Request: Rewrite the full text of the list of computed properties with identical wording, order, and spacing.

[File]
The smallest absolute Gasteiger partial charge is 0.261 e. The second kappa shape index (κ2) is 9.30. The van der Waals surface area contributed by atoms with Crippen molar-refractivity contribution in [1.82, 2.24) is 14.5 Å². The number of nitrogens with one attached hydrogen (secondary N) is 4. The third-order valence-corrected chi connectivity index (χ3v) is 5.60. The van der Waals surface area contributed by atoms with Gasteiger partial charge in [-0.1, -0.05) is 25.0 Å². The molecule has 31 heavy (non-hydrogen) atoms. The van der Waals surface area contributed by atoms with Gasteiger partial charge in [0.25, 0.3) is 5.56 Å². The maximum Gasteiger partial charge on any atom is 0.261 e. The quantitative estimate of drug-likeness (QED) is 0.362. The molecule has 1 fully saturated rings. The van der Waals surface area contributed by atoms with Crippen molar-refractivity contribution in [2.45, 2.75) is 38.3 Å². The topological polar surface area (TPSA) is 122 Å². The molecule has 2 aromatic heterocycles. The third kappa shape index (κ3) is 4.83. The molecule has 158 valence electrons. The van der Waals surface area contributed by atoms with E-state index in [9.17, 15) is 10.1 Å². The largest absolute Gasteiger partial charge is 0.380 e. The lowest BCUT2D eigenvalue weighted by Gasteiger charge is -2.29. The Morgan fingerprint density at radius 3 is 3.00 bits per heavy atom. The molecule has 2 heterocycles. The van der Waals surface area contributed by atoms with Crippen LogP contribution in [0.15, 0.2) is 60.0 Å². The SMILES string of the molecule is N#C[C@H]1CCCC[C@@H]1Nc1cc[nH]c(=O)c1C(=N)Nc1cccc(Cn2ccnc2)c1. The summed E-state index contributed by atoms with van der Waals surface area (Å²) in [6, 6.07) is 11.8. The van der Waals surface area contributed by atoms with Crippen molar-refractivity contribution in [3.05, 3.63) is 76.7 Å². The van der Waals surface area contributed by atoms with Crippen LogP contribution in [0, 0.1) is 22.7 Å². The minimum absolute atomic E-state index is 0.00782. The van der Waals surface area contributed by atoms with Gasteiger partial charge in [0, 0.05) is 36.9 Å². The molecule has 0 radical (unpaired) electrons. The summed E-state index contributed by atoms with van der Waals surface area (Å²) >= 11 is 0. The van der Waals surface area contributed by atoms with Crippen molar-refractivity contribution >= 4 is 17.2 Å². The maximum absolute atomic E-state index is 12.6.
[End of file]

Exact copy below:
The smallest absolute Gasteiger partial charge is 0.261 e. The second kappa shape index (κ2) is 9.30. The van der Waals surface area contributed by atoms with Crippen molar-refractivity contribution in [1.82, 2.24) is 14.5 Å². The number of nitrogens with one attached hydrogen (secondary N) is 4. The third-order valence-corrected chi connectivity index (χ3v) is 5.60. The van der Waals surface area contributed by atoms with Gasteiger partial charge in [-0.1, -0.05) is 25.0 Å². The molecule has 31 heavy (non-hydrogen) atoms. The van der Waals surface area contributed by atoms with Gasteiger partial charge in [0.25, 0.3) is 5.56 Å². The maximum Gasteiger partial charge on any atom is 0.261 e. The quantitative estimate of drug-likeness (QED) is 0.362. The molecule has 1 fully saturated rings. The van der Waals surface area contributed by atoms with Crippen molar-refractivity contribution in [2.45, 2.75) is 38.3 Å². The topological polar surface area (TPSA) is 122 Å². The molecule has 2 aromatic heterocycles. The third kappa shape index (κ3) is 4.83. The molecule has 158 valence electrons. The van der Waals surface area contributed by atoms with E-state index in [9.17, 15) is 10.1 Å². The largest absolute Gasteiger partial charge is 0.380 e. The lowest BCUT2D eigenvalue weighted by Gasteiger charge is -2.29. The Morgan fingerprint density at radius 3 is 3.00 bits per heavy atom. The molecule has 2 heterocycles. The van der Waals surface area contributed by atoms with Crippen LogP contribution in [0.15, 0.2) is 60.0 Å². The SMILES string of the molecule is N#C[C@H]1CCCC[C@@H]1Nc1cc[nH]c(=O)c1C(=N)Nc1cccc(Cn2ccnc2)c1. The summed E-state index contributed by atoms with van der Waals surface area (Å²) in [6, 6.07) is 11.8. The van der Waals surface area contributed by atoms with Crippen molar-refractivity contribution in [3.05, 3.63) is 76.7 Å². The van der Waals surface area contributed by atoms with Crippen LogP contribution in [0, 0.1) is 22.7 Å². The minimum absolute atomic E-state index is 0.00782. The van der Waals surface area contributed by atoms with Gasteiger partial charge in [0, 0.05) is 36.9 Å². The molecule has 0 radical (unpaired) electrons. The summed E-state index contributed by atoms with van der Waals surface area (Å²) >= 11 is 0. The van der Waals surface area contributed by atoms with Crippen molar-refractivity contribution >= 4 is 17.2 Å². The maximum absolute atomic E-state index is 12.6.